LIVING WATER SMART ON VANCOUVER ISLAND: Cowichan Water Use Plan Unveiled for Cowichan Region
Note to Reader:
A public planning process to develop a Cowichan Water Use Plan is underway with residents, businesses and community groups in the Cowichan Valley. The planning process has explored opportunities to better ensure water resources are sustainable and available to meet future water needs. The initiative is a partnership of the Cowichan Valley Regional District (CVRD), Cowichan Tribes, the Cowichan Watershed Board and Catalyst Paper.
Adapting to a Changing Climate
After months of deliberation, the Cowichan Water Use planning process has resulted in recommendations for water supply and storage options for the Cowichan Lake and River system. Recommendations were presented during a public meeting held in the Town of Lake Cowichan on June 11, 2018.
Water use and supply in the Cowichan Lake and Cowichan River system has long been a source of concern for residents of the Cowichan region. The impacts of climate change, including hotter, drier summers and lower snowpacks, have already resulted in one-third less water flowing into Cowichan Lake than when the weir was originally constructed in the 1950’s.
“During many years, there has no longer been enough water to support the varied needs of fish, local residents, industry and other users. By 2050 critical snow pack is projected to decrease by 85%, reducing lake inflows in the spring and early summer. This will be compounded by a reduction in summer rainfall of 17%,” said Jon Lefebure, Cowichan Valley Regional District Board Chair. “Further, water storage to support continued flow in most years will not be possible in the future without additional storage and adjusted management regimes.”
Assessment of Alternatives
A community planning process to explore options was initiated by a partnership of the Cowichan Valley Regional District (CVRD), Cowichan Tribes, the Cowichan Watershed Board and Catalyst Paper.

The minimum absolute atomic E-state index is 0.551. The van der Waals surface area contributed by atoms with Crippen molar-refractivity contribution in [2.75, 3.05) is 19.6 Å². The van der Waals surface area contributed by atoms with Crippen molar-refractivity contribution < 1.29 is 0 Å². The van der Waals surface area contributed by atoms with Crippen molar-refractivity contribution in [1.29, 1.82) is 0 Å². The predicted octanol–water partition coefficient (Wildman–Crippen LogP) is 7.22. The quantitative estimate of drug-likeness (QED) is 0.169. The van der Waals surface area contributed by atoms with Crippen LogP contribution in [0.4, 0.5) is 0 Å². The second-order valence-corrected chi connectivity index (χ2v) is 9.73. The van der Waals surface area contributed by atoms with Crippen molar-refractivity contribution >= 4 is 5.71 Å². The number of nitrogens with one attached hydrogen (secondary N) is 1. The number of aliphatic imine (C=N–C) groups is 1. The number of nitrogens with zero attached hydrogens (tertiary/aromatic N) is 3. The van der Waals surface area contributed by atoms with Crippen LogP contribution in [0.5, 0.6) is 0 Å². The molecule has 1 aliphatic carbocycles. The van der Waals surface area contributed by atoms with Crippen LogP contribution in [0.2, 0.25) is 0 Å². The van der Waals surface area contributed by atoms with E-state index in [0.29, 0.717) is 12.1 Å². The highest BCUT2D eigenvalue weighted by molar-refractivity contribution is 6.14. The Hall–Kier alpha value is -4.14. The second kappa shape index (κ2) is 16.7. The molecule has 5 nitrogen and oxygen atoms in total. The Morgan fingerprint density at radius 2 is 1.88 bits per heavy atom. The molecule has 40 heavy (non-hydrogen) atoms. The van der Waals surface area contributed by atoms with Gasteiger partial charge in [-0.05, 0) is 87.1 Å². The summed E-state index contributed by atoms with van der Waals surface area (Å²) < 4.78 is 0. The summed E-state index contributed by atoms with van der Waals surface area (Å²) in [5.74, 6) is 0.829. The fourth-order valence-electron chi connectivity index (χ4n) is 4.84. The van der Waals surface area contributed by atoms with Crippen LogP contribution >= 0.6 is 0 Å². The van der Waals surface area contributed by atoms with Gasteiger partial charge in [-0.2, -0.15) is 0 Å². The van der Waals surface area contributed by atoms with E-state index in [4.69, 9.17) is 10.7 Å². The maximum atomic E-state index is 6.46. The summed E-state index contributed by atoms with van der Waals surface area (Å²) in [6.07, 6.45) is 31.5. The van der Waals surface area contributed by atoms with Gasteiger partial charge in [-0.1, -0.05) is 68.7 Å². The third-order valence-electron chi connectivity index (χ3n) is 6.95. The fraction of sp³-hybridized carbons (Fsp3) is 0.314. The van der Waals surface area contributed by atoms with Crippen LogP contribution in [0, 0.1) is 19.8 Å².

Further, a 19 member Public Advisory Group (PAG) that includes representatives from local, provincial and federal governments, First Nations, industry, local community and interest groups and area residents has been meeting since November to evaluate potential water supply and storage options for the Cowichan Lake and River system.
The PAG carefully assessed the alternatives and the tradeoffs for ensuring adequate flows and water levels for fish and other aquatic species, avoiding flood risk for lakefront property owners, and minimizing impacts on water users on the lake and river.
At its final meeting in May 2018, the PAG reached consensus on a preferred water use alternative, presenting its proposed recommendations during the public information session on June 11, 2018.
To Learn More:
More information on the Cowichan Water Use planning process can be found at cowichanwup.ca
About the Water Supply System
The current Cowichan water management system and weir – implemented and constructed in the 1950s – no longer has the capability to reliably support the varied water uses that have come to be expected in the region. Three out of the last four summers have been droughts; in 2016, lake levels were so low in September that pumps were installed with the anticipation of pumping lake water to increase flows to the river. These events will be much more common in the future!
Climate change is the key driver that has resulted in a third less water coming into Cowichan Lake since the 1960s. This drying trend is only expected to worsen in coming years with longer drier summers (with about 17% less rain in the summers and 85% decrease in snowpack depth by the 2050s) and warmer water temperatures.